Introduction: Warp Through?

About: I may be an electrical engineer by trade but that won't stop me from tinkering in the domain of mechanical engineers and artists:P

"See those two cards? They 're stuck together. Please inspect them."

»They're taped together and one is quite worked up...«

"...and they're facing outwards, exactly! You're a good observer. Being that, you will also notice that I put some money down on the table. it's yours if you can make them face each other without damaging them."

»Sounds too good to be true. Where's the catch.«

"Observant and smart! I like it! The catch is, that you have to spend that money on drinks for the two of us and if you don't succeed, you owe me the same amount of money money and I buy you a drink."

»I've had worse deals, I'll take the bet.«

Step 1: Popping a Fresh Blade

No magic, no sleight of hand, just an entirely fair and solvable puzzle that revolves around the topology of a card.

Grab a pair of cards - playing cards, toy cards, collector cards, any cards. They don't even need to be in mint condition. Just make sure no one will mourn their loss.

Cutting through them will be easier if you first dab a tiny bit of superglue in the middle and press the pair together. This way they won't move on you. If your cards have an asymmetrical back side, make sure to align them accordingly. While that is not ultra critical, aligning the edges is of great importance.

The two most common are standard poker and bridge decks. I used promotional bridge sized cards (3.5 x 2.25" as opposed to the standard playing card at 3.5 x 2.5"), so I cut 13 and 25 mm from the outside edge (mixing units, I know, light the torches and sharpen the pitchforks). If I were using full size cards, I would cut 15 instead of 13 mm from outer edge, the other dimension remains the same. The dimensions are not critical. You can substitute the 13 mm dimension with anything smaller than 1/4 of card width and 25 mm can be substituted by anything smaller than 1/3 of card length.

Note that you should never attempt to cut through material in a single pass. Start by marking out corners of the cutout by stabbing them and lightly score the edges. Once you've made a groove, you can freehand cut the cards all the way to Australia.

Step 2: Tape and Fold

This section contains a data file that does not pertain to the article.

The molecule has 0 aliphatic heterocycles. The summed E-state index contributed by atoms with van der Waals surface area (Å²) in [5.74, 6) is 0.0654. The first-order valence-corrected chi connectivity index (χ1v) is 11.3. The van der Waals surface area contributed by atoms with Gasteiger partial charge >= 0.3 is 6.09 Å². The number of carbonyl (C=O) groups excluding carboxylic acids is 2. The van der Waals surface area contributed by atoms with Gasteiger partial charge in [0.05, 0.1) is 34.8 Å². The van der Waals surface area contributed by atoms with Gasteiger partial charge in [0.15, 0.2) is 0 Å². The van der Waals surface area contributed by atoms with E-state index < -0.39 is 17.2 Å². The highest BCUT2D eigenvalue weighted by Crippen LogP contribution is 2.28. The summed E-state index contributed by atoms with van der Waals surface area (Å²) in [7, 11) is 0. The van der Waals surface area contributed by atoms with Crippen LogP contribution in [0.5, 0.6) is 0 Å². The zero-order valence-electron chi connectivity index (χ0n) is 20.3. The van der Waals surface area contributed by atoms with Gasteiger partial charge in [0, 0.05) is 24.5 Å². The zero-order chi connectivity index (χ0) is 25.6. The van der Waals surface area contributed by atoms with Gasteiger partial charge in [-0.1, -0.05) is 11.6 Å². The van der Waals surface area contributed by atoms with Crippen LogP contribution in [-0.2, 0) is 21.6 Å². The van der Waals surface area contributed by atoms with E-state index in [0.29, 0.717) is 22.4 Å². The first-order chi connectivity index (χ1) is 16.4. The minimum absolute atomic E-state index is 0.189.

When you're through, glue the pair with a piece of tape on one side only. Don't use a green electrical tape like I have unless you're trying to show someone how to make the portal cards by the means of photos and lousy jokes.

Fold one card along every cut line but gravitate slightly more towards extending the fold so you get some gaps as seen on second photo (I've put a piece of red plastic behind to make the gaps more pronounced). This will make the puzzle easier to manipulate. Exercising the joints thoroughly will help as well.

Once you flip the card around (the puzzle part of this instructable), you will have an easy access to the other side of the joint. You should align the cards again, since they are likely to move, and tape them together once again.

I would encourage you to try to solve the puzzle before moving to the solution and I would ask my friends and family to skip the next step entirely, thank you.

Step 3: Not for Friends and Family!

Tried solving it yourself? No? Really? Jumping straight to solution? Come on, you can do better. See you at next step in five or so minutes.

Also note that the photo above is not what you want to achieve (but is what you likely will end up with anyway...)

Step 4: Still Not for Friends and Family!

Did you solve it? Doesn't matter, here is the solution:

  1. fold the side at the tape joint inwards.
  2. fold the narrow side flaps inwards
  3. fold the remaining flap inwards
  4. flip the card along the long edge
  5. unfold each flap from top to bottom
  6. profit

Common mistake happens in step 5 where unfolding happen sort of in reverse. This mistake will make the cards face the same direction. Hard to describe with words but if you follow the photos, you should's stray too far off course.

Step 5: I'll Have an Ale, You?

I would like to open up the conclusion by apologising to my friends and family, who have endured my and brutal human trials. The conclusion is that this puzzle is not only tough to solve on your own but even when the solution is (quickly, sorry:) shown to you.

Now let's make a bet. Make this puzzle card pair and go pester the first human you come across. If they solve it without help, I'll send you a photo of a cute kitten but if they don't, you owe me a like and a vote (I'm entering this in the puzzle challenge). Deal? I can send a photo of a puppy if you prefer.

Also, credit where credit is due: this puzzle is a twist on Terry Roger's "Star gate" trick from 1985.

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